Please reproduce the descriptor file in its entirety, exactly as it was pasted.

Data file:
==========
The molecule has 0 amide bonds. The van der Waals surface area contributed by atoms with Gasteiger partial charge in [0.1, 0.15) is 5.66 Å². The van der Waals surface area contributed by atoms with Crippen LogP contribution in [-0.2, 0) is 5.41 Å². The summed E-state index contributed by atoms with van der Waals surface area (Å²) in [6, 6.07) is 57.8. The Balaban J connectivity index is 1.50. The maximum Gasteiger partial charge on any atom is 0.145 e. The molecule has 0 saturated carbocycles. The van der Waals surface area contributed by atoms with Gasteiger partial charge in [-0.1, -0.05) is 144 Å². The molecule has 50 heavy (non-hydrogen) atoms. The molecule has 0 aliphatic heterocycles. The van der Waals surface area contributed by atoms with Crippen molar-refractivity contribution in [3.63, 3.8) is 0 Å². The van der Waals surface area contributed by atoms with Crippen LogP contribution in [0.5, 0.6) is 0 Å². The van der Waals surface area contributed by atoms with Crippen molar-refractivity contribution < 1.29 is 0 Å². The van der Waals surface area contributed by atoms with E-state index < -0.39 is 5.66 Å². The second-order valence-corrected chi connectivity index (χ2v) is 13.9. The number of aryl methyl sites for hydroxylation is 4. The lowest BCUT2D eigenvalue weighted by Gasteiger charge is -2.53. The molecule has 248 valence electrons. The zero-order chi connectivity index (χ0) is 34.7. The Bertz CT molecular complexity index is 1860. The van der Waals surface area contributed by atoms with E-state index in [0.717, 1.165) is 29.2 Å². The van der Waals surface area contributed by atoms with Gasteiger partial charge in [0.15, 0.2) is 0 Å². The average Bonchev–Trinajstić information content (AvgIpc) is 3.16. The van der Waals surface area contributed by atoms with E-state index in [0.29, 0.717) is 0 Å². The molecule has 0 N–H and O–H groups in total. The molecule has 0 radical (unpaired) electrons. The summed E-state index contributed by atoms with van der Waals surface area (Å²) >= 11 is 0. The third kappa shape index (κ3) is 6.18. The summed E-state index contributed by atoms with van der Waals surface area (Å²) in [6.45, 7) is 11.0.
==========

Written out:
The molecule has 0 amide bonds. The van der Waals surface area contributed by atoms with Gasteiger partial charge in [0.1, 0.15) is 5.66 Å². The van der Waals surface area contributed by atoms with Crippen LogP contribution in [-0.2, 0) is 5.41 Å². The summed E-state index contributed by atoms with van der Waals surface area (Å²) in [6, 6.07) is 57.8. The Balaban J connectivity index is 1.50. The maximum Gasteiger partial charge on any atom is 0.145 e. The molecule has 0 saturated carbocycles. The van der Waals surface area contributed by atoms with Gasteiger partial charge in [-0.1, -0.05) is 144 Å². The molecule has 50 heavy (non-hydrogen) atoms. The molecule has 0 aliphatic heterocycles. The van der Waals surface area contributed by atoms with Crippen molar-refractivity contribution in [3.63, 3.8) is 0 Å². The van der Waals surface area contributed by atoms with Crippen LogP contribution in [0.5, 0.6) is 0 Å². The van der Waals surface area contributed by atoms with Crippen molar-refractivity contribution < 1.29 is 0 Å². The van der Waals surface area contributed by atoms with E-state index < -0.39 is 5.66 Å². The second-order valence-corrected chi connectivity index (χ2v) is 13.9. The number of aryl methyl sites for hydroxylation is 4. The lowest BCUT2D eigenvalue weighted by Gasteiger charge is -2.53. The molecule has 248 valence electrons. The zero-order chi connectivity index (χ0) is 34.7. The Bertz CT molecular complexity index is 1860. The van der Waals surface area contributed by atoms with E-state index in [0.717, 1.165) is 29.2 Å². The van der Waals surface area contributed by atoms with Gasteiger partial charge in [0.15, 0.2) is 0 Å². The average Bonchev–Trinajstić information content (AvgIpc) is 3.16. The van der Waals surface area contributed by atoms with E-state index in [0.29, 0.717) is 0 Å². The molecule has 0 N–H and O–H groups in total. The molecule has 0 radical (unpaired) electrons. The summed E-state index contributed by atoms with van der Waals surface area (Å²) >= 11 is 0. The third kappa shape index (κ3) is 6.18. The summed E-state index contributed by atoms with van der Waals surface area (Å²) in [6.45, 7) is 11.0.